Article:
the fruits of their triennial industry. That the master shall command all the offi That every professor resident shall have his cers of the college, appoint assemblies or confer scholar to wait upon him in his chamber and at ences upon occasion, and preside in them with table ; whom he should be obliged to breed up in a double voice; and in his absence the treasurer, natural philosophy, and render an account of his whose business is to receive and disburse all mo progress to the assembly, from whose election ho pics by the master's order in writing (if it be received him, and therefore is responsible to it, both for the care of his education and the just | schools, employing or rather casting away and civil usage of him. .

six or seren years in the learning of words only, That the scholar shall understand Latin very and that too'very imperfectly : well, and be moderately initiated in the Greek, That a method be here established, for the before he be capable of being chosen into the ser infusing knowledge and language at the same vice; and that he shall not remain in it above time into them; and that this may be their seven years.

apprenticeship in natural philosophy. This, That his lodging shall be with the professor we conceive, may be done, by breeding them whom he serves.

up in authors, or pieces of authors, who treat That no professor shall be a maried man, or of some parts of nature, and who may be una divine, or lawyer in practice; only physic hederstood with as much ease and pleasure, as may be allowed to prescribe, because the study those which are commonly taught; such are, of that art is a great part of the duty of his place, in Latin, Varro, Cato, Columella, Pliny, part and the duty of that is so great, that it will not of Ce'sus and of Seneca, Cicero de Divinatione, suffer him to luse much time in mercenary de Naturâ Deorum,and several scattered pieces, practice.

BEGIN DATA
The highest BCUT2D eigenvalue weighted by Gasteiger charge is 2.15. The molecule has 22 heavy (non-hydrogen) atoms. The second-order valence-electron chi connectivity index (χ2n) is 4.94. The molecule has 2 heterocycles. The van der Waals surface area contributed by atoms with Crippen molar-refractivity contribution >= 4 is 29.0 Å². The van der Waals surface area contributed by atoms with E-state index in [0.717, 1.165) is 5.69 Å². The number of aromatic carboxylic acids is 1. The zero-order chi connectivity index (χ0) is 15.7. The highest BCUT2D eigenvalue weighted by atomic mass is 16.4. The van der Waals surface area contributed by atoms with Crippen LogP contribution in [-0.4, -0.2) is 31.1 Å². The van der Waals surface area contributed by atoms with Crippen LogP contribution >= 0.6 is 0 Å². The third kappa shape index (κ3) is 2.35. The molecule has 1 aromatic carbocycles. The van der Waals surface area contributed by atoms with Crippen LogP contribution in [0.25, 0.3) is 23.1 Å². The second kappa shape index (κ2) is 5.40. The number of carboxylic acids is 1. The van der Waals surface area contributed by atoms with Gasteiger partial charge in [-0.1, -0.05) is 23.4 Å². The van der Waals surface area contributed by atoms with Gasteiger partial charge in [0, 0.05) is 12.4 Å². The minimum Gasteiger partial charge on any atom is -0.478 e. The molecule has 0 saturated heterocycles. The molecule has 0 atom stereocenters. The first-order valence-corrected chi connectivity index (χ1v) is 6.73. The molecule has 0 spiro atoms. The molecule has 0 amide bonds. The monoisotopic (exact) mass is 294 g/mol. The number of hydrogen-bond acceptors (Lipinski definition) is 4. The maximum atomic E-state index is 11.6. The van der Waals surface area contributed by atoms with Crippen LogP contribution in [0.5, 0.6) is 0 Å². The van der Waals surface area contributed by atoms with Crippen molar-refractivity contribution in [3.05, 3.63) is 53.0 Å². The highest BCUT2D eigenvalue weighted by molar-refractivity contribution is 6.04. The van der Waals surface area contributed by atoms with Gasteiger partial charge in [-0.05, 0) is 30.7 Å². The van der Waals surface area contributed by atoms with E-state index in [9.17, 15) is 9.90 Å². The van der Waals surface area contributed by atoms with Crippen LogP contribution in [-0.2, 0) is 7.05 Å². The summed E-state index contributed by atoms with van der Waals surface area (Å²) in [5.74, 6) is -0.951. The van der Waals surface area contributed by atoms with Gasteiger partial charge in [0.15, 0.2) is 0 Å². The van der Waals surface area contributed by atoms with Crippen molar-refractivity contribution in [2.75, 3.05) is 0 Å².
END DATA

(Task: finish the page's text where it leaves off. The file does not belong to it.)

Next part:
Virgil's Georgics, Grotius, Nemesianus, ManiThat the professors shall, in the college, lius : And the truth is, because we want good poets wear the habit of ordinary masters of art in the (I mean we have but few), who hare purposelv universities, or of doctors, if any of them be so. ; treated of solid and learned, that is, natural

That they shall all keep an inviolable and ex- matters (the most part indulging to the weakemplary friendship with one another; and that ness of the world, and feeding it either with the assembly shall lay a considerable pecuniary the follies of love or with the fables of gods and mulct upon any one who shall be proved to have heroes), we conceive that one book ought to entered so far into a quarrel as to give uncivilbe compiled of all the scattered little parcels language to his brother-professor ; and that the among tbe ancient poets that might serve for perseverance in any enmity shall be punished by the advancement of natural science, and which the governors with expulsion.